fDi Magazine, produced by the Financial Times, has ranked Baltimore's Foreign Trade Zone (FTZ) #74, managed by the Baltimore Development Corporation (BDC), as the fourth best port-related Foreign Trade Zone in the world.
The magazine analyzed 700 economic zones, dwindling that number down to 200 before requesting dossiers from each nominated FTZ. Baltimore came in fourth under the "Best Port Zone" category for 2010/2011, following the zones of Shanghai and Tangier, Morocco and Jacksonville, FL. Of the remaining U.S. port zones on the top 10 list, the Foreign Trade Zone of Los Angeles ranked eighth.
The magazine evaluated Zones based on their economic potential, promotional strategy, cost effectiveness, facilities, transportation, incentives and foreign direct investment strategy
Baltimore's Foreign Trade Zone is one of the more active FTZ's in the United States with 13 current operators utilizing over 3 million square feet of activated space. At the end of fiscal year 2009, imported goods were valued at $1.7 billion with the highest value of commodities being automobiles, aluminum and alcohol. FTZ #74 serviced 82 businesses and contributed to more than 762 full-time jobs among its operators, with a total employment of almost 1,000 (including part-time and seasonal) workers. The Zone was responsible for the re-exporting of over $13 million in goods overseas.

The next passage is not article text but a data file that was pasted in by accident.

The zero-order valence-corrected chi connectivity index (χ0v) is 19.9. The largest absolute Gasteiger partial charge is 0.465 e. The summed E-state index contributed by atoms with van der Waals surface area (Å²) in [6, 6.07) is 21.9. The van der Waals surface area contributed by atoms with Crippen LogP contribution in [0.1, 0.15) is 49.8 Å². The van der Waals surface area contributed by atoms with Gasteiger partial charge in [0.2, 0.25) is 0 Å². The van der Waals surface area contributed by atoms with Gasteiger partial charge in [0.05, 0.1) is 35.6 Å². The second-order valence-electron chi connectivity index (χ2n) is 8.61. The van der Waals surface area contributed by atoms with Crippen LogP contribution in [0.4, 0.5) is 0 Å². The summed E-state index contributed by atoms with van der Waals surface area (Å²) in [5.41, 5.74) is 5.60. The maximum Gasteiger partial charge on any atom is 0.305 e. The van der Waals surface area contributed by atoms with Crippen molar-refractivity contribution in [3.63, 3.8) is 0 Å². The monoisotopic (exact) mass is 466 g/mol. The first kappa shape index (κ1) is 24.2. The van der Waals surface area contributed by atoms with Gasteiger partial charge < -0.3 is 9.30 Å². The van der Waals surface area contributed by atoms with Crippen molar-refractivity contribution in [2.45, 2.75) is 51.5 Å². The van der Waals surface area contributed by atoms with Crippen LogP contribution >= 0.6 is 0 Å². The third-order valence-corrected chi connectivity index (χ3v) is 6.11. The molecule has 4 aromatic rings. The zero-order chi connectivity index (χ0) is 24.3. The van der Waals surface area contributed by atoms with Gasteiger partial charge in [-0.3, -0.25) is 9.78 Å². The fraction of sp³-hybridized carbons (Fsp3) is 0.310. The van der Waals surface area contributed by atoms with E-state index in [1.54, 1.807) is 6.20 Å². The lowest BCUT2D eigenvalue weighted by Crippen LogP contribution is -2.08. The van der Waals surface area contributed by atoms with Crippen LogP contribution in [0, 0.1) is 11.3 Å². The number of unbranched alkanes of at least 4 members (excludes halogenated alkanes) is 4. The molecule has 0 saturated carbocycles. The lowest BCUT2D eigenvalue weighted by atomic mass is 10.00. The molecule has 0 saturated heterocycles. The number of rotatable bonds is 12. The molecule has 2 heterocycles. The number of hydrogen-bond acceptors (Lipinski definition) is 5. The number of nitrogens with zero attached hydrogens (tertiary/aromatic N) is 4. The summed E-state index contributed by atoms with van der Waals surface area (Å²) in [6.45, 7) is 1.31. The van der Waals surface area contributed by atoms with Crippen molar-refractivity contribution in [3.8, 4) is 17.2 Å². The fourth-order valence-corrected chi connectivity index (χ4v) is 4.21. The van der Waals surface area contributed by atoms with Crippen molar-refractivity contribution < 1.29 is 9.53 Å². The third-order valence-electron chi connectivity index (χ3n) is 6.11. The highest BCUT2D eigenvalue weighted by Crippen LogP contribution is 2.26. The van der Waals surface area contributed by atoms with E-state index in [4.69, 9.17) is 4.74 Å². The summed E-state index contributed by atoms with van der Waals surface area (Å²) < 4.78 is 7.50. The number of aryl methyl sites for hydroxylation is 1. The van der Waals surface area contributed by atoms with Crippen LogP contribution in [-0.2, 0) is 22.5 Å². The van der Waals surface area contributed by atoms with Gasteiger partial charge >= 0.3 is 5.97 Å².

"Baltimore has really come on the map in terms of its FTZ because of its London Metal Exchange warehouses. Metals like aluminum comes down from Canada and needs a lot of warehouse space. We're probably the most well-known port on the East Coast for London Metal Exchange warehousing. This has really put us on the map," says Elizabeth Weiblen Hines, director, Foreign Trade Zone #74, Baltimore Development Corporation.
"There are 263 FTZs in the U.S. and alot of them have designated space, like 30,000 acres, but they only have one operator or business that needs its. They said, 'if they build it they will come' and that's not necessarily right. What the BDC brings is the ability to be flexible and to quickly acitivate FTZ space when a company needs it. That's one of the things we've brought to the table and is changing the way businesses see Baltimore," she continues.
The FTZ has always been important to Baltimore City and the BDC. Businesses find a great warehouse and then approach the BDC to request FTZ benefits. "Having the city be the grantee of FTZ space means we've been able to do it more efficiently."
Another major factor contributing to the ranking and the success of the Port of Baltimore, according to Hines, is that it is the furthest inland port on the East Coast with one-third of the U.S. population within an 8-hour drive. This proximity to market is a main reason that businesses choose Baltimore. The city also has a great rail system and has easy access to the Interstate 95.
Hines says she hopes that the ranking will help the BDC as it continues to ramp up it increasingly directs its attention to attracting businesses overseas to Baltimore.
Source: Elizabeth Weiblen Hines, BDC
Writer: Walaika Haskins